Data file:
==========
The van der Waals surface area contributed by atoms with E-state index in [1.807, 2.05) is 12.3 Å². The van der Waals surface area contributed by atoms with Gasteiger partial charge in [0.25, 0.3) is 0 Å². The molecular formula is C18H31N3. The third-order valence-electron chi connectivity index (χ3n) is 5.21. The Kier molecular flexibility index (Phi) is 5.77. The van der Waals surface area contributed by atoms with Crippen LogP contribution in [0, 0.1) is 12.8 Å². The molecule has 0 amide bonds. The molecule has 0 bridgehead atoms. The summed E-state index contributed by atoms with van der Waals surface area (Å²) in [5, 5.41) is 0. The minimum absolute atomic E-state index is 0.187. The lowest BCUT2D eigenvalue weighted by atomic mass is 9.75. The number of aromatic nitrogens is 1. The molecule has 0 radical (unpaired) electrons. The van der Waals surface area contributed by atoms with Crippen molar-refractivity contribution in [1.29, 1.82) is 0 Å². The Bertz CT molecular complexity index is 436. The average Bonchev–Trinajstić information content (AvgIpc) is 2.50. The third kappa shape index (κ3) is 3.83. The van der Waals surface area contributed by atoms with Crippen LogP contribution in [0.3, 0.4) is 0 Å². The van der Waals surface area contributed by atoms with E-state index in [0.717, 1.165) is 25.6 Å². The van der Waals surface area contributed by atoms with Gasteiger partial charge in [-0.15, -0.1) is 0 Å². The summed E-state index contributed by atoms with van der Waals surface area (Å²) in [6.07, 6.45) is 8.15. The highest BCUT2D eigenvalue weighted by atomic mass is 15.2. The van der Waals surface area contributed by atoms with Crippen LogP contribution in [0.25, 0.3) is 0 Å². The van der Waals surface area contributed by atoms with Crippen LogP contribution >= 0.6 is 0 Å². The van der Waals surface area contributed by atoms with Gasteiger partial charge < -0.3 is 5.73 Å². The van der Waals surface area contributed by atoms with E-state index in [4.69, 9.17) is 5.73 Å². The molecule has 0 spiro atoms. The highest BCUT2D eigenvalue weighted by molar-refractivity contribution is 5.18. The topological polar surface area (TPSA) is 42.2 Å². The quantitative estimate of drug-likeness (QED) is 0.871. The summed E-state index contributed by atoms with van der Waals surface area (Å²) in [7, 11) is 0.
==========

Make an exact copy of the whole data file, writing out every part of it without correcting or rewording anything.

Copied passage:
The van der Waals surface area contributed by atoms with E-state index in [1.807, 2.05) is 12.3 Å². The van der Waals surface area contributed by atoms with Gasteiger partial charge in [0.25, 0.3) is 0 Å². The molecular formula is C18H31N3. The third-order valence-electron chi connectivity index (χ3n) is 5.21. The Kier molecular flexibility index (Phi) is 5.77. The van der Waals surface area contributed by atoms with Crippen LogP contribution in [0, 0.1) is 12.8 Å². The molecule has 0 amide bonds. The molecule has 0 bridgehead atoms. The summed E-state index contributed by atoms with van der Waals surface area (Å²) in [5, 5.41) is 0. The minimum absolute atomic E-state index is 0.187. The lowest BCUT2D eigenvalue weighted by atomic mass is 9.75. The number of aromatic nitrogens is 1. The molecule has 0 radical (unpaired) electrons. The van der Waals surface area contributed by atoms with Crippen molar-refractivity contribution in [1.29, 1.82) is 0 Å². The Bertz CT molecular complexity index is 436. The average Bonchev–Trinajstić information content (AvgIpc) is 2.50. The third kappa shape index (κ3) is 3.83. The van der Waals surface area contributed by atoms with Crippen LogP contribution in [0.3, 0.4) is 0 Å². The van der Waals surface area contributed by atoms with E-state index in [0.717, 1.165) is 25.6 Å². The van der Waals surface area contributed by atoms with Gasteiger partial charge in [-0.15, -0.1) is 0 Å². The summed E-state index contributed by atoms with van der Waals surface area (Å²) in [6.07, 6.45) is 8.15. The highest BCUT2D eigenvalue weighted by atomic mass is 15.2. The van der Waals surface area contributed by atoms with Crippen LogP contribution in [0.25, 0.3) is 0 Å². The van der Waals surface area contributed by atoms with Crippen LogP contribution >= 0.6 is 0 Å². The van der Waals surface area contributed by atoms with Gasteiger partial charge < -0.3 is 5.73 Å². The van der Waals surface area contributed by atoms with E-state index in [4.69, 9.17) is 5.73 Å². The molecule has 0 spiro atoms. The highest BCUT2D eigenvalue weighted by molar-refractivity contribution is 5.18. The topological polar surface area (TPSA) is 42.2 Å². The quantitative estimate of drug-likeness (QED) is 0.871. The summed E-state index contributed by atoms with van der Waals surface area (Å²) in [7, 11) is 0.